12 Tips for Protecting Your Mobile Devices
March 4-10 is National Consumer Protection Week

 

As consumer use of mobile devices continues to climb, cyber criminals are targeting those gadgets more frequently. According to a report by the Federal Reserve, 532 percent of smartphone users say they have used mobile banking in the past 12 months. In recognition of National Consumer Protection Week March 4-10, First Bank of Baldwin is highlighting 12 ways consumers can take extra precaution to protect the data on their mobile device.

“We use gold-standard safeguards to protect customer information, but it’s also important for users to keep safety measures in place to prevent sensitive data from being compromised,” said Mark Hojem, First Bank of Baldwin IT System Analyst. “It’s easy to forget that your mobile device can be vulnerable, but any device used to connect to the internet is at risk.”

First Bank of Baldwin suggests following these 12 steps to protect your mobile device:

    • Use the passcode lock on your smartphone and other devices. This will make it more difficult for thieves to access your information if your device is lost or stolen.
    • Log out completely when you finish a mobile banking session.
    • Protect your phone from viruses and malicious software, or malware, just like you do for your computer by installing mobile security software.
    • Use caution when downloading apps. Apps can contain malicious software, worms, and viruses. Beware of apps that ask for unnecessary “permissions.”
    • Download the updates for your phone and mobile apps.
    • Avoid storing sensitive information like passwords or a social security number on your mobile device.
    • Tell your financial institution immediately if you change your phone number or lose your mobile device.
    • Be aware of shoulder surfers. The most basic form of information theft is observation. Be aware of your surroundings especially when you’re punching in sensitive information.
    • Wipe your mobile device before you donate, sell or trade it using specialized software or using the manufacturer’s recommended technique. Some software allows you to wipe your device remotely if it is lost or stolen.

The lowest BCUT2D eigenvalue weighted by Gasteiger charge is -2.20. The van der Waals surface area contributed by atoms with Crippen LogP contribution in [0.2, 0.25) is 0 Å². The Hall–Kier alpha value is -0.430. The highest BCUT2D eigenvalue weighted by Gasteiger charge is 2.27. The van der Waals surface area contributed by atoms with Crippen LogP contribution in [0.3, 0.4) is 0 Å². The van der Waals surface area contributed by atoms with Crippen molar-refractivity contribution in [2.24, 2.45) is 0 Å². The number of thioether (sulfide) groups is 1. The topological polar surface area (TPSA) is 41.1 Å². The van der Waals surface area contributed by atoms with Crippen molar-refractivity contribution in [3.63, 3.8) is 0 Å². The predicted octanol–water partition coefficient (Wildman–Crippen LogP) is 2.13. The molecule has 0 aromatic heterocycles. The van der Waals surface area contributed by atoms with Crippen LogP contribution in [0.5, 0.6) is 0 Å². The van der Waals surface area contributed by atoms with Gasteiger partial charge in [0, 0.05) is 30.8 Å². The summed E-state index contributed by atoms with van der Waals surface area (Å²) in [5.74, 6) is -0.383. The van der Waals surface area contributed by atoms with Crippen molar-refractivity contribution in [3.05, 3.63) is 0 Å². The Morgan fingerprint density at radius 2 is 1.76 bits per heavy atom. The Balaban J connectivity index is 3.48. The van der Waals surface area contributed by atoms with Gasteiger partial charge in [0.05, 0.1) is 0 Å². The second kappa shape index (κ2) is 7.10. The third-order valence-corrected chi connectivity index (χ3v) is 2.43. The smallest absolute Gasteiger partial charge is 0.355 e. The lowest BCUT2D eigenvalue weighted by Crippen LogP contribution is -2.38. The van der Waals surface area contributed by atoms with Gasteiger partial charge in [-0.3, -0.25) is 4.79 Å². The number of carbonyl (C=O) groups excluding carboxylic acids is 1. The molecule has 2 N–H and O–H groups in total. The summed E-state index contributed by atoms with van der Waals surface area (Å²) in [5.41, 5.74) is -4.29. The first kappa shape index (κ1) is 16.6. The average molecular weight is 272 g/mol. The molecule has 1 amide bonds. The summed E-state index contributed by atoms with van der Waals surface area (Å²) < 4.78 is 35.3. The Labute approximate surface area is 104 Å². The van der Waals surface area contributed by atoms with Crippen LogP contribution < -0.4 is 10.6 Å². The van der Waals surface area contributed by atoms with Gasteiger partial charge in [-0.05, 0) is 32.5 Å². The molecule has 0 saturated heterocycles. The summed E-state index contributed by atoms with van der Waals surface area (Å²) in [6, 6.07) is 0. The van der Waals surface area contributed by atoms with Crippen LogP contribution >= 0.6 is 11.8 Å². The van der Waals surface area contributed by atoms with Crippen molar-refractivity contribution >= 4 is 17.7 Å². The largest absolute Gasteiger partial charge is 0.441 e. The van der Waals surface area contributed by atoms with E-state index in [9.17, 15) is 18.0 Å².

• Beware of mobile phishing. Avoid opening links and attachments in emails and texts, especially from senders you don’t know. And be wary of ads (not from your security provider) claiming that your device is infected.
  • Watch out for public Wi-Fi. Public connections aren’t very secure, so don’t perform banking transactions on a public network. If you need to access your account, try disabling the Wi-Fi and switching to your mobile network. Consider using a Virtual Private Network (VPN) app to secure and encrypt your communications when connecting to a public Wi-Fi network. (See the Federal Trade Commission’s tips for selecting a VPN app.)
  • Report any suspected fraud to your bank immediately.

 

 

First Bank of Baldwin is dedicated to helping protect our customers from fraud by sharing best practices that can assist in preventing financial hardships due to scams.

First Bank of Baldwin, First for your Family, Farm or Business.

 

8 Tips to Help Prevent Crime at ATMs

First Bank of Baldwin Raises Awareness for National Consumer Protection Week

            There are more than 400,000 ATMs in the United States and that number is growing. First Bank of Baldwin has 3 ATM’s and is part of the MoneyPass network that has over 25,000 ATM’s nationwide. ATM use is at an all-time high which is why First Bank of Baldwin is dedicated to keeping its customers safe at those locations with the following helpful tips.